Player’s Perspective – Dmitry Tursunov

Sep 4, 2017
Dmitry Tursunov – ATP Player with a career-high ranking of World No. 20 (October 2006)

Best career decision?

DMITRY TURSUNOV: I believe that when I chose, albeit late in my career, to go see Jan de Witt (Breakpoint Academy Halle, Germany) that was a great decision. Unfortunately, he was very busy coaching Jarkko (Nieminen) and Gilles (Simon) so he could not really commit to me. He did travel to a couple of tournaments with me and I got a lot of out of it. Jan spoke to me in an unique way. He had the ability to communicate exactly what I needed to hear, and nothing that I did not need to hear. It was a great decision, just that I wish that I could have had more time with him.

Any regrets?

DT: It is really hard looking back to see if I would have done this or that differently, how would the outcome have been. Who can say for sure? But, I wish that I would have taken more risks. Maybe shot selection on big points or off-court choices with career decisions. And also I could have trusted people more. All my life, I have really struggled to put my faith in many people. Looking back now clearly without emotion, I can see that probably those two areas would have made a bigger difference.

If you were coaching a junior player transitioning to Futures, what would be your order of priority? What would you focus on first? DT: Obviously, they have to be constantly working on their physical conditioning and technical aspects of their game. That is just a given. But, I would probably start with a more emotional strategy. Stay humble about yourself and your perception of other players. Recognize that your opponent might not look great or have a sleeve full of sponsor patches, but he can play the game too. Your strokes might look better to you, but I found that…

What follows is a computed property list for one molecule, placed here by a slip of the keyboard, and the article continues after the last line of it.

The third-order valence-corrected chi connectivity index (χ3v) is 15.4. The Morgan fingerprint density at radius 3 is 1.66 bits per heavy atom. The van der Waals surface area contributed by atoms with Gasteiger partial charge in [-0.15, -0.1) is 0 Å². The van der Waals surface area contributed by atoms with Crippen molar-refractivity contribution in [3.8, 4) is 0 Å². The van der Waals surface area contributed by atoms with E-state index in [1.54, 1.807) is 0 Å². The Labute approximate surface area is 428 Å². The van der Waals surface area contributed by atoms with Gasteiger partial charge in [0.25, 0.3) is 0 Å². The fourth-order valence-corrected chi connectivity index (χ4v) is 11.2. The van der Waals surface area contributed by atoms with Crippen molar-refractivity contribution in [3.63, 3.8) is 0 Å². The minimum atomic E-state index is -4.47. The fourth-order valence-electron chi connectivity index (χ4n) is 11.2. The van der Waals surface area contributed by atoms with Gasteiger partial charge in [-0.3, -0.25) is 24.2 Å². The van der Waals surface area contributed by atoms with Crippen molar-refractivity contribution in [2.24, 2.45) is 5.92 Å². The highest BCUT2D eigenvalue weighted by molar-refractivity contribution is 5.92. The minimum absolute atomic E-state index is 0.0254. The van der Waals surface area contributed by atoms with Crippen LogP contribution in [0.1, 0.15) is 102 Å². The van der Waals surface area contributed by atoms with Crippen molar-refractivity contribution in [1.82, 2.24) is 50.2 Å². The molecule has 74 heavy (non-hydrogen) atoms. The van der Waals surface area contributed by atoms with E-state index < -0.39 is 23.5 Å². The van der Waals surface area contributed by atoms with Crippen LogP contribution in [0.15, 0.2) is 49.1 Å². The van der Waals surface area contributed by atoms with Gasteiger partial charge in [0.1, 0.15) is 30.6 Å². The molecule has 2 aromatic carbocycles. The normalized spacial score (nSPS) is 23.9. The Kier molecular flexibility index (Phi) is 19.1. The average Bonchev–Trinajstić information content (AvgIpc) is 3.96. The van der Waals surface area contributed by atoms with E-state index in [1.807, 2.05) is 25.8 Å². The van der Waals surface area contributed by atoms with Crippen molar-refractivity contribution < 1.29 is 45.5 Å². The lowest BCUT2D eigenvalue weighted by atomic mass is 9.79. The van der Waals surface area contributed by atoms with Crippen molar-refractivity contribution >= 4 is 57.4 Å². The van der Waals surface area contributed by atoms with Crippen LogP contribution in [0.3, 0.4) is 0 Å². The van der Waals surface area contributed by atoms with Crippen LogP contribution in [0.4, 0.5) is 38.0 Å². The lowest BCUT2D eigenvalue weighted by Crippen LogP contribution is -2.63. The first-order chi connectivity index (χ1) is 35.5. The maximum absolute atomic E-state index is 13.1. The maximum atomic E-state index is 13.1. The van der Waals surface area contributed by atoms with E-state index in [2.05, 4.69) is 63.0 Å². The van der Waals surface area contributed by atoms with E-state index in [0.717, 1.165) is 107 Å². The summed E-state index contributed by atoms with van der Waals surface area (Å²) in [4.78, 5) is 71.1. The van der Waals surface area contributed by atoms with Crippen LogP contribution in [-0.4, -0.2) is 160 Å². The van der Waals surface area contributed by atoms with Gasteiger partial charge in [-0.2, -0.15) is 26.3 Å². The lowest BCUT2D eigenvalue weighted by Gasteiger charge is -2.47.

To read the full article
More articles

Book Review: Elements of Coaching Professional Tennis

In ELEMENTS OF COACHING PROFESSIONAL TENNIS, Robert Davis offers substantial proof that the difference between winning and losing a tennis match can be directly related to the quality of the coach.

Robert Davis / EDITOR-IN-CHIEF

How an Island Outcast Became
a Tennis Champion

Jean Philippe Fleurian’s success can be broken down to three reasons. Geography, methodology, and tennis parent wisdom.


Q&A with Frederick Fontang

As a player, Fontang reached a career high of no. 59. As an ATP Tour coach, he has trained Vasek Pospisil, Jeremy Chardy and, currently, Felix Auger-Aliassime. Additionally, worked with Tennis Canada as Captain of the Canadian Davis Cup Team.